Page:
Cyber-bullying

Highlights of KIGF 2017 Online discussions

Article written by Mwara Gichanga

As the online discussions carried on throughout the week, online/cyber-bullying also came up as point of discussion especially in this digital era where most conversations have moved from offline to online platforms.

To grasp the gravity of the issues concerning online bullying we must first understand what it is.

Ronald Ojino described Cyber-bullying as any form of bullying which takes place online and is available on a range of platforms including new interactive apps, games consoles, social networks etc. where most young people spend their time.

What are the Trends?

Statistics show that 87% of today’s youth have witnessed cyberbullying (mcfeeintel security) and nearly 69% have experienced it, 41% of that being Girls while 28% Boys (cyber-bullying research centre)

‘’ In regards to online bullying neither us nor our children are safe. There have recently been deaths directly attributable to cyber bullying where a lady committed suicide and online crime waves like the Blue Whale Challenge.’’ Rosemary Koech

One of the now evolving trends of cyber bullying is the term dimmed ‘Revenge Porn’ and Francis explained it as when a victims private information in form of images or conversations are exposed to the public through social media platforms after a disagreement. An example is Kimindiri and Roshanara Ebrahim. In the case of Roshanara Ebrahim V Ashley Kenya Limited & 3 others (2016), the High Court found that her ex-boyfriend had breached her right to privacy under Article 31 (c). For the breach, the court asked him to pay Ksh. 1 million.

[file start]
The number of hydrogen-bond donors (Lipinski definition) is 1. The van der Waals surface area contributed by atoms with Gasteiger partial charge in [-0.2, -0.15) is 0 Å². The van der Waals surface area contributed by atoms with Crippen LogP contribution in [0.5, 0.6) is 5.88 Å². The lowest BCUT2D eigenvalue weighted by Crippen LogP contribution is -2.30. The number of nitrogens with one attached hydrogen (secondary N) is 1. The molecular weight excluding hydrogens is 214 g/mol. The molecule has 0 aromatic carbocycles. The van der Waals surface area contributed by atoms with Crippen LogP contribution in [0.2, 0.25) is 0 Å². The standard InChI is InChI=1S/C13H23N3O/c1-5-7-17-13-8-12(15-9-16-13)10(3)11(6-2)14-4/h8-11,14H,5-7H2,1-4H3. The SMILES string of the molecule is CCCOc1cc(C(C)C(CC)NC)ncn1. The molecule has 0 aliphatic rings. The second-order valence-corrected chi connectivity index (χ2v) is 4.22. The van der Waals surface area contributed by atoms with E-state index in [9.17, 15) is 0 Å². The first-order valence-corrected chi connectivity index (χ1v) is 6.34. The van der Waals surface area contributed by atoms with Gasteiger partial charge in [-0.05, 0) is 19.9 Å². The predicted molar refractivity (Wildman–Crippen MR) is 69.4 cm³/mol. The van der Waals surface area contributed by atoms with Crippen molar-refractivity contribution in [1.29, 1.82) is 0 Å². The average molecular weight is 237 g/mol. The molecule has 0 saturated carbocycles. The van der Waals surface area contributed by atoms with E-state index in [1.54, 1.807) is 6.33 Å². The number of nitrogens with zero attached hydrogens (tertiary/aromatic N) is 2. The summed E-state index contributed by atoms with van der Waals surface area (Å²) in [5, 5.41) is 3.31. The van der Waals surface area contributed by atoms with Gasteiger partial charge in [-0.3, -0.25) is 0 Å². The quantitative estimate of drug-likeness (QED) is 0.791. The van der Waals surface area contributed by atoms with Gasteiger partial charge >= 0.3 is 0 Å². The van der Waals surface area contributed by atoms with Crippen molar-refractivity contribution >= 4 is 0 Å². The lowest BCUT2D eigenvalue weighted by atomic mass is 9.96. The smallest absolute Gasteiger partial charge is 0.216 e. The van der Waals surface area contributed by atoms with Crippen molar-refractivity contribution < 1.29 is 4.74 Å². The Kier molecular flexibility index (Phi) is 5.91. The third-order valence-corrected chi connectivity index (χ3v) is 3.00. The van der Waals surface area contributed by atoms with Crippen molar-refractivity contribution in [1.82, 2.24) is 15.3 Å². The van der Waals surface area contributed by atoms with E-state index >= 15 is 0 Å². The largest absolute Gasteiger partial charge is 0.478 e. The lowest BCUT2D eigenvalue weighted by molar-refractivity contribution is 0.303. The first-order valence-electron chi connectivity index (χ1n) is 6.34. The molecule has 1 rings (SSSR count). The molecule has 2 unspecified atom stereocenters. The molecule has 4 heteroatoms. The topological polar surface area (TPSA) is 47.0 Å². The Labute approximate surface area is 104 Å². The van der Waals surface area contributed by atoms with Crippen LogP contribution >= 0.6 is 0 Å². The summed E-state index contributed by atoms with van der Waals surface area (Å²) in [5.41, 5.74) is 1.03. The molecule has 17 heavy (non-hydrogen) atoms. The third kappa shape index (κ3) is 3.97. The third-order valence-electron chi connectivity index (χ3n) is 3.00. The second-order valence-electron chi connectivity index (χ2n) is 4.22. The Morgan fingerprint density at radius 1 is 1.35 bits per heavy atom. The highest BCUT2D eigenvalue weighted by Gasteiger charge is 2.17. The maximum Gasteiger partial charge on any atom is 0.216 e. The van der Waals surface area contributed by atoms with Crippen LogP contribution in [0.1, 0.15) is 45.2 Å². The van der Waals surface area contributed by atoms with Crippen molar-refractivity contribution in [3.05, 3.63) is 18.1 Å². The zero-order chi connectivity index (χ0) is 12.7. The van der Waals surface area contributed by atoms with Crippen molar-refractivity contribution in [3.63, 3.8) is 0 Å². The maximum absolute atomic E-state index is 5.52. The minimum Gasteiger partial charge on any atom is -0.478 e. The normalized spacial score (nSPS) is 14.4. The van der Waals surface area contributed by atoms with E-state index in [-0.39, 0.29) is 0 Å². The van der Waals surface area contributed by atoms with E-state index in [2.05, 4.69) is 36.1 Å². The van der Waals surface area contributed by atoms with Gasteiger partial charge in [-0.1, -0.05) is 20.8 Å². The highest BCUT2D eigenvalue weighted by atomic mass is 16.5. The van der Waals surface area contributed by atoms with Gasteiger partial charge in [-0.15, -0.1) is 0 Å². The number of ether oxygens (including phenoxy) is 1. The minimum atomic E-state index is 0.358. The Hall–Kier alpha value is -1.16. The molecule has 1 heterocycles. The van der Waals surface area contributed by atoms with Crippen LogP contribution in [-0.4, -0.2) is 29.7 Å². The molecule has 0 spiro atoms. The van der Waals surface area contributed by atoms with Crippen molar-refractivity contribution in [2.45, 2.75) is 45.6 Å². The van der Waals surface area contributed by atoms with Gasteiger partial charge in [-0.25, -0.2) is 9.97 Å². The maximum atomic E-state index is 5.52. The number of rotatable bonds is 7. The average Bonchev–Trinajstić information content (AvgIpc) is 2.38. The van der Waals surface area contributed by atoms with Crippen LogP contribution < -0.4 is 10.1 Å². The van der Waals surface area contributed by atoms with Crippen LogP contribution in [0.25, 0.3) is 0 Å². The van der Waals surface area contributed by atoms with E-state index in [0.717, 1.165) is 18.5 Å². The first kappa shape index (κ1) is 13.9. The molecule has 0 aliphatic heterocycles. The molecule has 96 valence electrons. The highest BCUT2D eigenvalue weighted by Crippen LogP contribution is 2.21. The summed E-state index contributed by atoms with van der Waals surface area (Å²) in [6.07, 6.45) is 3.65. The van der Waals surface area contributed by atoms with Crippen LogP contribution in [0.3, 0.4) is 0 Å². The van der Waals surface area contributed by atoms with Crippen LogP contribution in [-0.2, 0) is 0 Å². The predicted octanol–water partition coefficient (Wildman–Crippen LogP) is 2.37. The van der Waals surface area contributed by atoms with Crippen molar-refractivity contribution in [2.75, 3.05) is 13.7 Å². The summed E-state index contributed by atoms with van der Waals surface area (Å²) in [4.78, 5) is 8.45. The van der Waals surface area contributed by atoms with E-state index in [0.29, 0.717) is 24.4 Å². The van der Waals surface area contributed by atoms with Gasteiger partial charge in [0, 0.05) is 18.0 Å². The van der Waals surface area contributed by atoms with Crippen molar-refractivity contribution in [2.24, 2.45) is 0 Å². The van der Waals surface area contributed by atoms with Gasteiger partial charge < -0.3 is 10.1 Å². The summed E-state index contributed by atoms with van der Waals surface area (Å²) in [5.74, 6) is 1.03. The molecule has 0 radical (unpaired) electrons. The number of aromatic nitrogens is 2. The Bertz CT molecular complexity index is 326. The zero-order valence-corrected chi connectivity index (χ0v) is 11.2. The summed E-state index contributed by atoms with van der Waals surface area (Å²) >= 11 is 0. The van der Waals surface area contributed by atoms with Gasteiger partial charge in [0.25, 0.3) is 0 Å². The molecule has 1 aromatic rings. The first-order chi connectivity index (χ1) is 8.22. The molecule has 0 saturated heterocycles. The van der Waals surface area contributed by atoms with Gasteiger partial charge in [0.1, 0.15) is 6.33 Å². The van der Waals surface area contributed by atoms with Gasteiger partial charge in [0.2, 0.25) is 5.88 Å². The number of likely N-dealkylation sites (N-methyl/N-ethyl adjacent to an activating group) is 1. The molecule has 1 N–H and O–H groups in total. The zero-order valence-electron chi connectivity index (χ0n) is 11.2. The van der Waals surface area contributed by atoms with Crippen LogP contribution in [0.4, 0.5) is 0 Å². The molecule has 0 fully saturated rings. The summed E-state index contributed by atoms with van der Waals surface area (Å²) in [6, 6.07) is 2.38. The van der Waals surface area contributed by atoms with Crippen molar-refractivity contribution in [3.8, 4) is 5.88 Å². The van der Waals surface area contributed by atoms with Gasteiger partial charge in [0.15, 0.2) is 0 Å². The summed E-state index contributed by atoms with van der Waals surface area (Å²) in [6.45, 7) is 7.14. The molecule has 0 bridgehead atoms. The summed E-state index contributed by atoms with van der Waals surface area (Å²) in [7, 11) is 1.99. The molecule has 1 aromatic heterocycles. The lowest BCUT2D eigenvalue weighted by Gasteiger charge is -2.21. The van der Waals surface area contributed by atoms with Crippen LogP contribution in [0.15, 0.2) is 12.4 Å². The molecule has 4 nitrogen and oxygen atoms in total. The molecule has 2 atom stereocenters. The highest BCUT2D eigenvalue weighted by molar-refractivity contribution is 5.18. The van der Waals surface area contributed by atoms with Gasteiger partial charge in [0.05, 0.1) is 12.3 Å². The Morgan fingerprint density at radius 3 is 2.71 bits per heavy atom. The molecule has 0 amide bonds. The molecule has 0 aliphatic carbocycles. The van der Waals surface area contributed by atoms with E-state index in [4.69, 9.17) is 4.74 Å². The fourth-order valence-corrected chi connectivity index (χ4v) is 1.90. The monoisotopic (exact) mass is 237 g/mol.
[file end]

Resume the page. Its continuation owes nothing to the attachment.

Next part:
Challenges tackling the offense?

In regards to capacity there is need to invest heavily in cybercrime units in the police force and generally have operations digitized so that our forces are equipped to deal with the new frontier for crime.

One of the main challenges in tackling the offense are finding the main perpetrators, like in instances of mass cyber bullying where stories go viral in various channels, it may be impossible to even know the person who originally posted.’’ Rosemary Koech

What should be done to address this offense?

Kenya Information and Communication Act CAP 411A has not addressed cyber-bullying as an offense, perhaps it’s time the Kenyan government considers revising the statute books to legislate against cyber-bullying to encourage a conducive environment for all online user. Once the section is amended, agencies such as the Communications Commission of Kenya (CCK) and the Kenya Police should take the lead in creating awareness about cyber-bullying and how to respond to it.

Mildred, Rosemary and Ronald suggested that Charity begins at home and so does bullying. Bullies are created, not born, so the family situation also needs to be addressed. Parents and teachers should have access to tools that can be used to monitor their children’s online activities.

Working with social media platforms such as Facebook to able to flag down abusive/ victimizing content from users, is also a way to stop cyberbullying content/language at its source.

 Open issues to be addressed.

Is bullying gloried in Kenyan TV shows and songs?

Should criminal law be used to curb cyber bullying?

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